#1
I posted this in the noob forum too, but figured that you guys read this forum a little more.

I have been playing bass off an on for a few years, and am pretty much self taught. (forums, youtube).

Anyway, I have always had a problem playing with my fingers on th elow E string. I have 2 basses, one where the action is really low, and seem to always get that chugin sound from the string hitting the fretboard. Not a good sound, and makes you sound like crap. Now, I can eliminate it if I play it only with my thumb, or play lightly with my index and middle fingers........but how can I really attack the string without making this noobish noise. It happens if I play with a pick too.
Now, recently I bought a new Fender bass, and the action is much higher than my other bass. The noise is considerably less.
Does it mainly have to do with the action?

Is my technique just that bad? I want to be able to pay 8th - 16th notes on the E string with a heavy attack. I see guys play live all the time, plucking the crap out of the string and their sound is great. Why do I suck?

No one has ever showed me the "right" way to play, and frankly I think I am beyond changin my ways. I have tried to focus and just pull the string straight "up", hoping that the vibrations would not hit he neck.....not helping.

Does it have anythin gto do with string gauge? Maybe get fatter strings, the increaseed tension may not vibrate so much? I dont know, Im just guessing.

any suggestions?
#2
If you really want to break the habit get a teacher. But as far as I can tell it's one of two things a) your action is too low or b) you're hitting it too hard. However, a) is a little dumb because if you try and get an action that allows for noiseless playing when you're thrashing the strings you probably won't be able to play the bass. I like b) because there really isn't a reason to hit the fretboard with the string. Turn up the bass instead of hitting harder. Also, play by the bridge if at all possible.
#3
action does have to do with it. but your technique can definitely make a big difference too. if you're more plucking at the string instead of just rolling the pad of your finger across it, you're going to get that harsh sound. studybass.com has some great excercises/videos for getting the very fundamentals of your right hand down.
#4
Quote by jazz_rock_feel
If you really want to break the habit get a teacher. But as far as I can tell it's one of two things a) your action is too low or b) you're hitting it too hard. However, a) is a little dumb because if you try and get an action that allows for noiseless playing when you're thrashing the strings you probably won't be able to play the bass. I like b) because there really isn't a reason to hit the fretboard with the string. Turn up the bass instead of hitting harder. Also, play by the bridge if at all possible.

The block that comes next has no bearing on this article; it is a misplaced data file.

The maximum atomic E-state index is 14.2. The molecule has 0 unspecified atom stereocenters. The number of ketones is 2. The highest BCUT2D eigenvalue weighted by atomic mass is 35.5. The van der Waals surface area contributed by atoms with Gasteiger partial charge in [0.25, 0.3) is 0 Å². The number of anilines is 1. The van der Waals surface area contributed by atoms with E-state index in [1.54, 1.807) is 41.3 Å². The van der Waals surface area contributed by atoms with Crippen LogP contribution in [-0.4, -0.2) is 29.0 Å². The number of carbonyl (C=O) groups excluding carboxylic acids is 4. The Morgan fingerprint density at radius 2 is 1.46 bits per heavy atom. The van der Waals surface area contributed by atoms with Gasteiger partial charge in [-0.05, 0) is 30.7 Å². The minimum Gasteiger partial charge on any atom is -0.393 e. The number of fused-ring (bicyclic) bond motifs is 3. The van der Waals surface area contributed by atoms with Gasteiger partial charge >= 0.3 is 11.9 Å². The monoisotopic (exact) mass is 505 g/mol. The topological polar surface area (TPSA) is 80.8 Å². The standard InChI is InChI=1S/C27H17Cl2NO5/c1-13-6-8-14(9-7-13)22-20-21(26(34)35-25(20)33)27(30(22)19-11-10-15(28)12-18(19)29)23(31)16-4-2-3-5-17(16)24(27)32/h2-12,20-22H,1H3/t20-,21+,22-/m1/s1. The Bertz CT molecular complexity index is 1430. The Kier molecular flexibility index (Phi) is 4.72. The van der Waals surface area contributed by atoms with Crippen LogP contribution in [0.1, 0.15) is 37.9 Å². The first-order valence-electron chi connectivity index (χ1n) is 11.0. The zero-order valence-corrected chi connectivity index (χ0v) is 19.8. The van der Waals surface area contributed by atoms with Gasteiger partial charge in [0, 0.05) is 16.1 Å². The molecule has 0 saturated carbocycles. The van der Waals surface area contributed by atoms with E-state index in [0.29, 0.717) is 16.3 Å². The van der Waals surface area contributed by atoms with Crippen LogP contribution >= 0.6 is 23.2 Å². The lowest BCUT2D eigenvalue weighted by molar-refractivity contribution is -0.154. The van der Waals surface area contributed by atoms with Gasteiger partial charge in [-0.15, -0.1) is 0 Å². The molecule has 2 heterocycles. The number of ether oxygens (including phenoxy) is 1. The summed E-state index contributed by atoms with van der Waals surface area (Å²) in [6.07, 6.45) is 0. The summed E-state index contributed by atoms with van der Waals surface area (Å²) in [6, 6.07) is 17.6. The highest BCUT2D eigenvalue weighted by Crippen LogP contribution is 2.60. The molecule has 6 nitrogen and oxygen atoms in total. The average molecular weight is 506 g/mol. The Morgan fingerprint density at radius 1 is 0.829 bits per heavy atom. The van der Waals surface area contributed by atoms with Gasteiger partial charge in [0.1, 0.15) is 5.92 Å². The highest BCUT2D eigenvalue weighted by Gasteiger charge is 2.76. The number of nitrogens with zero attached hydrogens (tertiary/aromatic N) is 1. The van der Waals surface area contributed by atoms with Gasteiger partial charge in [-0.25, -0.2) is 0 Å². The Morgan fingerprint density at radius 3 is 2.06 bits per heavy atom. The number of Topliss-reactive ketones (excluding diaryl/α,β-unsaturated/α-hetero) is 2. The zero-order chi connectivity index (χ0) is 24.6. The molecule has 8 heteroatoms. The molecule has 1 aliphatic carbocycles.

thanks for the reply. Playing by the bridge does help. But if I ma playing on the higer string, and want to hit the E, I dont want to have to shift my righthand positioning just to play the lower sting. As far as teh volume, I have tried that, and I dont think its a good idea to go louder, as I dont have issues with other higher tension strings. Any comments about string gauge? Do you think if the tension is much higher, a string could withstand a much harder pluck?
#5
Potentially yes, but what is your gauge now? If it's anything .105 and up then that isn't the problem. I still think it's your technique. Yeah, action (actually the truss rod) is going to have something to do with it, but try with a lighter touch before doing anything like that. Especially if you like the action where it is. Action tends to change fret buzz more than clack, at any rate.
#6
Am i right in thinking that the left hand tehnique to stop fret buzz is to play each note as close to the fret as possible or putting more pressure on the string when fretting?
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Last edited by Fiw at Mar 29, 2008,
#7
Definitely the first thing you said about fretting as close to the next fret as possible is a huge factor. The second thing depends on how hard you're depressing the string now. If you do it too hard you might have hand strain, if you don't depress them enough you might get fret buzz.